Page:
Parenting Win of the Week: A Mouth Full of Metal
Your child's orthodontia journey may start sooner than you expect.
There are rites of passage that we remember about childhood. A vivid one of mine is orthodontics…and not in a good way. I am super happy with my straight teeth now, but getting there took oral surgery, braces twice, retainers, and Invisalign two times as an adult. Needless to say, maybe something didn’t go exactly right with my childhood orthodontics OR I decided a retainer wasn’t important enough to wear in college OR my teeth shifted as I got older. Regardless, I now wear my retainers each and every night without fail.
But this isn’t about me. Believe it or not my youngest son (7) just started me on the parental journey into orthodontics. My oldest isn’t far behind, but they have very different issues and it was important for earlier intervention.
So far, we have tackled the expander and recently, we added in a headgear before moving on to braces.
My son has taken it with such grace even though I cringe at every step. But the best part? Technology has finally come far enough that they don’t need the dreaded impressions, they use a photo wand instead. I am surprised however that they still have to use the torture that is the headgear.
Age seven seemed really early to me for intervention, but according to my orthodontist and this article on the American Academy of Orthodontists website, seven is the ideal age for your first orthodontist visit. In many cases they’ll assess and tell you to come back after a certain number of baby teeth are lost (like with my older child), but in some cases — like this one — early intervention can prevent the need for invasive procedures or treatment down the line. The headgear is being used to correct his bite and if we waited too long, it could have been much more difficult — potentially even having to break his jaw.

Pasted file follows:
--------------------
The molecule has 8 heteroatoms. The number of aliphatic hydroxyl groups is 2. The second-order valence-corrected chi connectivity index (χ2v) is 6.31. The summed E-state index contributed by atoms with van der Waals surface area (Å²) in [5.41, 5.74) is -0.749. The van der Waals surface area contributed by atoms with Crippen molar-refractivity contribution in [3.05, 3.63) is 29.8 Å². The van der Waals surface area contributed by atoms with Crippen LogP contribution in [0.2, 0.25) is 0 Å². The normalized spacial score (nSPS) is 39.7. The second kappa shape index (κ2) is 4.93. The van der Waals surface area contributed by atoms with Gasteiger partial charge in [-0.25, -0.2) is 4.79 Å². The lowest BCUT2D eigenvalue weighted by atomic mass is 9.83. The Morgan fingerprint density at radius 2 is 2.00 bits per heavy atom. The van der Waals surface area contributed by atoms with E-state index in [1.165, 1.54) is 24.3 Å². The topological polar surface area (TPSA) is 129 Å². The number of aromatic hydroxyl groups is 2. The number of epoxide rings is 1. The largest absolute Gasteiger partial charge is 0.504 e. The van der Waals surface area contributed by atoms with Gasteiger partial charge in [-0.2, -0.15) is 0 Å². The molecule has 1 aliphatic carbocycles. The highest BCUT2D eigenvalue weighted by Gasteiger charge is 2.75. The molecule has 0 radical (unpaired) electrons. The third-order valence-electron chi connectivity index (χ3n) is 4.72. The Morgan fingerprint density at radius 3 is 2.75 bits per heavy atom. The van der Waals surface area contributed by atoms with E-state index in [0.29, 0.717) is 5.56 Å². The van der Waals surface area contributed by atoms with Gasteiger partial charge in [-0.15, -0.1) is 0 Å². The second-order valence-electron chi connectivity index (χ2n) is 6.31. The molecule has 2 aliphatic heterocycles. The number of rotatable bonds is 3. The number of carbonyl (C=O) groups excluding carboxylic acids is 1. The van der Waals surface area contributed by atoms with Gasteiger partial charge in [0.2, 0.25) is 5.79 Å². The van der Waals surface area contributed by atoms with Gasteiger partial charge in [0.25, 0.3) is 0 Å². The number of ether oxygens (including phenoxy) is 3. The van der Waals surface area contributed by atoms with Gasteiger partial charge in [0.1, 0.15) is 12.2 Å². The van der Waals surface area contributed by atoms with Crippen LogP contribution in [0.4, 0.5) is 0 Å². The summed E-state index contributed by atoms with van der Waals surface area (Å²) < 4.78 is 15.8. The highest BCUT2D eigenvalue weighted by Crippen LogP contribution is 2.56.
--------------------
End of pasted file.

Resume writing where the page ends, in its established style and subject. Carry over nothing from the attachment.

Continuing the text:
The website says:
"The American Association of Orthodontists recommends children get their first check-up with an AAO orthodontist at the first recognition of an orthodontic problem, but no later than age 7. Around that age, children have a mix of baby (primary) and permanent teeth. An examination as permanent teeth take the place of baby teeth, and as the face and jaws are growing, gives the orthodontist a wealth of information. If a problem exists, or if one is developing, your orthodontist is able to advise you on whether treatment is recommended, when it should begin, what form treatment will take, and estimate its length."
The good news is that most orthodontists will see you for free for that initial visit and you should absolutely take the time to see more than one. You’ll find that some have more of an aggressive approach than others and it is really important to go with a doctor you are comfortable with because you will be seeing them A LOT.
As for the day-to-day, my son is a trooper. Our dentist recently recommended using a water flosser to help make it easier so we have been doing that. For both devices, the pain went away after a few days — thank goodness.
I am sure this will come up again when we enter the braces phase later this summer, but if your kid is around seven, it’s worth getting them checked. The best case scenario is "we’ll see you in a year."
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